Vision and Origins
The vision to create a school of diplomacy and international commerce came from Dr. James Kennedy Patterson, the first president of the University of Kentucky. Long an advocate for greater US engagement in the world, the 1898 Spanish-American War convinced Patterson a new school was needed that "shall have for its special object the preparation of young men for the diplomatic and consular service of the United States. It shall also provide special training for those who may seek employment in extending upon rational and scientific lines the commercial relations of America." Patterson took as his model the programs he saw then being established in Europe and at Harvard, Chicago, Georgetown and Yale.
Patterson recognized that the United States was becoming a political and commercial world power and believed new academic institutions were needed to properly prepare Americans for this role. He also had a clear vision about how they should be educated. In 1903, speaking in Washington, DC on "Education and Empire," Patterson declared students must be educated not only as scholars and scientists, but as citizens who will be engaged in shaping the destinies of the world. This philosophy - requiring that students be exposed to both theory and practice - has always been at the core of the Patterson School. Patterson also singled out early on the importance of foreign language study and ethics training - those too remain essential components of our curriculum.
Plans for a new institution centered on diplomatic and commercial training ran afoul of an abysmal budget situation at the start of the 20th century. The new state university Patterson led was struggling to survive. Indeed, he tapped his own personal resources to construct the university’s first buildings. When he retired in 1910, his dream remained unfulfilled, but not forgotten. A trust established by Patterson's will in 1922 allocated almost his entire estate for the creation of a college of diplomacy (the school was to be named for his deceased son, William Andrew Patterson). To make his vision a reality, however, the bequest had to be invested for decades. While the endowment was not large enough to fully fund Patterson's ambitious vision, by 1959 it had increased enough - with additional funding from the Commonwealth of Kentucky - to launch the Patterson School of Diplomacy and International Commerce.
From the beginning, the Patterson School program was designed exclusively for graduate students. Initially, both masters and doctoral degrees were offered. In 1970, however, the decision was made to concentrate solely on training at the masters degree level for students seeking professional careers in international affairs. From three jointly appointed faculty members in 1960, the Patterson School acquired its first core faculty in 1972 and began a strengthening of its interdisciplinary nature (drawing upon associated faculty from across the entire university) that continues to this day. The program was originally housed on campus in a surplus army barracks best known to students and faculty as "Splinter Hall." The School moved to the Patterson Office Tower after its construction in 1969 and remains there today. While the program has purposely remained small and focused, it has produced nearly a thousand alumni and built a reputation as one of the leading institutions in its field.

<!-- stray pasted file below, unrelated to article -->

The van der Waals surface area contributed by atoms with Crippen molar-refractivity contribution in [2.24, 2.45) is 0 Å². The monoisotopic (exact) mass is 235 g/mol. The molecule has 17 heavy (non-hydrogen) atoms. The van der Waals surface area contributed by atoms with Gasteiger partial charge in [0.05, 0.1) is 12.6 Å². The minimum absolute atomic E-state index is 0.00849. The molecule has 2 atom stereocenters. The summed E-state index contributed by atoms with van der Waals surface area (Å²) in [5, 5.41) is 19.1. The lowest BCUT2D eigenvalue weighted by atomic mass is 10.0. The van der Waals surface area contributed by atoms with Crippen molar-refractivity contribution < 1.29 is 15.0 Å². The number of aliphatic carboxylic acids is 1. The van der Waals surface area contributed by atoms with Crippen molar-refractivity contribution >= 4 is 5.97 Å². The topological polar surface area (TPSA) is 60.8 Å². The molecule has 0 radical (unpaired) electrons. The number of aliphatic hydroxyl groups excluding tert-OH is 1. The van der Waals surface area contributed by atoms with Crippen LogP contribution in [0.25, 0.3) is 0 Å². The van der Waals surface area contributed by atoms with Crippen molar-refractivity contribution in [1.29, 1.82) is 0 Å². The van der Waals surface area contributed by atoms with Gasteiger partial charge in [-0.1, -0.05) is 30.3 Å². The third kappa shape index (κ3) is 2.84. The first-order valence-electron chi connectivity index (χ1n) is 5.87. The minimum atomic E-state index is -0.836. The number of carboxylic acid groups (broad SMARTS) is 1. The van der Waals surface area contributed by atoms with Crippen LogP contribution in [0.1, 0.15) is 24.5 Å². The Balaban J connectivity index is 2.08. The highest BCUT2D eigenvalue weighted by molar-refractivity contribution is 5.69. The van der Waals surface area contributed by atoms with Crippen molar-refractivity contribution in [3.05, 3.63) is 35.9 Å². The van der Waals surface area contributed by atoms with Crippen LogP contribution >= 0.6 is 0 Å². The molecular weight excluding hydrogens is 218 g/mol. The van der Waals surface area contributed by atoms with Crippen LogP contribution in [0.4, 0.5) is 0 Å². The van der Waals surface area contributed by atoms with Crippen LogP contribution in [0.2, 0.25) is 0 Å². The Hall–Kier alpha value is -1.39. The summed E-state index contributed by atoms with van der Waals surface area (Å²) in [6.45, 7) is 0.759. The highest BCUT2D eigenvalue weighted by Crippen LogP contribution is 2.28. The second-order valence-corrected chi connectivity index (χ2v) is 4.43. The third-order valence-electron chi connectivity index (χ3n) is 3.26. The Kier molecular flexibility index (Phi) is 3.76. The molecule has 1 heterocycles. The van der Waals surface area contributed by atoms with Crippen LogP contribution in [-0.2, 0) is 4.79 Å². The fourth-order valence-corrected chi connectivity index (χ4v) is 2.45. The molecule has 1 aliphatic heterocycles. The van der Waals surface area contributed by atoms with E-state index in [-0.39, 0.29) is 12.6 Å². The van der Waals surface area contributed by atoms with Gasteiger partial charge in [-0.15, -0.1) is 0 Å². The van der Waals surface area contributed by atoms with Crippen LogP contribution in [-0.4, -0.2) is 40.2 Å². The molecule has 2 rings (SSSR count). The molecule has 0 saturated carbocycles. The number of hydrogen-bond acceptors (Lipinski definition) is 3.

The Patterson School thrived under a series of strong directors - Amry Vandenbosch, Vince Davis, John Stempel, Carey Cavanaugh - who brought academic and practical experience to bear to promote professional educaton. Amry Vandenbosch was the founding director of the new school. He had been chairman of UK's Political Science Department for over 20 years and had served in the State Department and the Office of Strategic Services (the precursor to the CIA), working in Washington, Ceylon, and India. His regional area of expertise was Southeast Asia. Vandenbosch also served on the Trusteeship Committee at the 1945 San Francisco Conference that founded the United Nations.
In a similar vein, Vince Davis had military experience as an intelligence officer and naval aviator (serving in Korea), along with previous academic appointments at Princeton, Dartmouth, and Denver. He served as director from 1972 until 1993. John Stempel was a career Foreign Service officer at the State Department serving in Guinea, Burundi, Zambia, and Iran, ultimately becoming Consul General in Madras (now Chennai), India. His regional focus was the Middle East. Stempel came to Patterson in 1988 from the US Naval Academy, was director from 1993 until 2003, and served on the faculty through 2013. Carey Cavanaugh became director in 2006. This followed a Foreign Service career centered on Europe, conflict resolution, and humanitarian efforts. He was assigned to US diplomatic missions in Germany, the Soviet Union, Italy and Switzerland, serving in Moscow as Germany reunified and the Soviet Union dissolved. In 1992, he established the first US Embassy in Georgia and was later confirmed as Ambassador and special negotiator for Eurasian conflicts under Presidents Bill Clinton and George W. Bush.
For over fifty years, the Patterson School has remained faithful to the vision of providing students from across Kentucky, the nation and the world with the theoretical and practical education needed to engage effectively in diplomacy, international affairs and commerce.
Evolution of our Seal